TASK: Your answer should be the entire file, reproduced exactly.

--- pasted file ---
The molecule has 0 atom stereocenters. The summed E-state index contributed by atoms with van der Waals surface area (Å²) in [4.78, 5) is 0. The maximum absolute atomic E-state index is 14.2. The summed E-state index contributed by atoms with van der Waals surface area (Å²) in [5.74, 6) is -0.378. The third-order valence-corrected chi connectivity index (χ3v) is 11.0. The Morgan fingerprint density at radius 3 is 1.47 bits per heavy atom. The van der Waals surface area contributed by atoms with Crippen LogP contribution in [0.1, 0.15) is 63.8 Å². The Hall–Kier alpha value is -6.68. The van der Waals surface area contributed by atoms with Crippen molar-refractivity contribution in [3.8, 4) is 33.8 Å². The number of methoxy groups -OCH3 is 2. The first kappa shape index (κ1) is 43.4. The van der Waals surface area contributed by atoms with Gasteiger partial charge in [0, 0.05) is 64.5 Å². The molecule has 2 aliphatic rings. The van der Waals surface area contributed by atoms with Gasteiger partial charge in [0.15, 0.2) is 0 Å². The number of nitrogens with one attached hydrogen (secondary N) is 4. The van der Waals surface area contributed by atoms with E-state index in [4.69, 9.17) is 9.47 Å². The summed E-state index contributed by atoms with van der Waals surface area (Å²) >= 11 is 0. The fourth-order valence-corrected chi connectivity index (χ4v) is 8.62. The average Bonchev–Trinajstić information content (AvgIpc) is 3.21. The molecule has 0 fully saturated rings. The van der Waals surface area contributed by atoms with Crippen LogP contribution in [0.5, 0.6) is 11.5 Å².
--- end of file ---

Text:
The molecule has 0 atom stereocenters. The summed E-state index contributed by atoms with van der Waals surface area (Å²) in [4.78, 5) is 0. The maximum absolute atomic E-state index is 14.2. The summed E-state index contributed by atoms with van der Waals surface area (Å²) in [5.74, 6) is -0.378. The third-order valence-corrected chi connectivity index (χ3v) is 11.0. The Morgan fingerprint density at radius 3 is 1.47 bits per heavy atom. The van der Waals surface area contributed by atoms with Crippen LogP contribution in [0.1, 0.15) is 63.8 Å². The Hall–Kier alpha value is -6.68. The van der Waals surface area contributed by atoms with Crippen molar-refractivity contribution in [3.8, 4) is 33.8 Å². The number of methoxy groups -OCH3 is 2. The first kappa shape index (κ1) is 43.4. The van der Waals surface area contributed by atoms with Gasteiger partial charge in [0, 0.05) is 64.5 Å². The molecule has 2 aliphatic rings. The van der Waals surface area contributed by atoms with Gasteiger partial charge in [0.15, 0.2) is 0 Å². The number of nitrogens with one attached hydrogen (secondary N) is 4. The van der Waals surface area contributed by atoms with E-state index in [4.69, 9.17) is 9.47 Å². The summed E-state index contributed by atoms with van der Waals surface area (Å²) >= 11 is 0. The fourth-order valence-corrected chi connectivity index (χ4v) is 8.62. The average Bonchev–Trinajstić information content (AvgIpc) is 3.21. The molecule has 0 fully saturated rings. The van der Waals surface area contributed by atoms with Crippen LogP contribution in [0.5, 0.6) is 11.5 Å².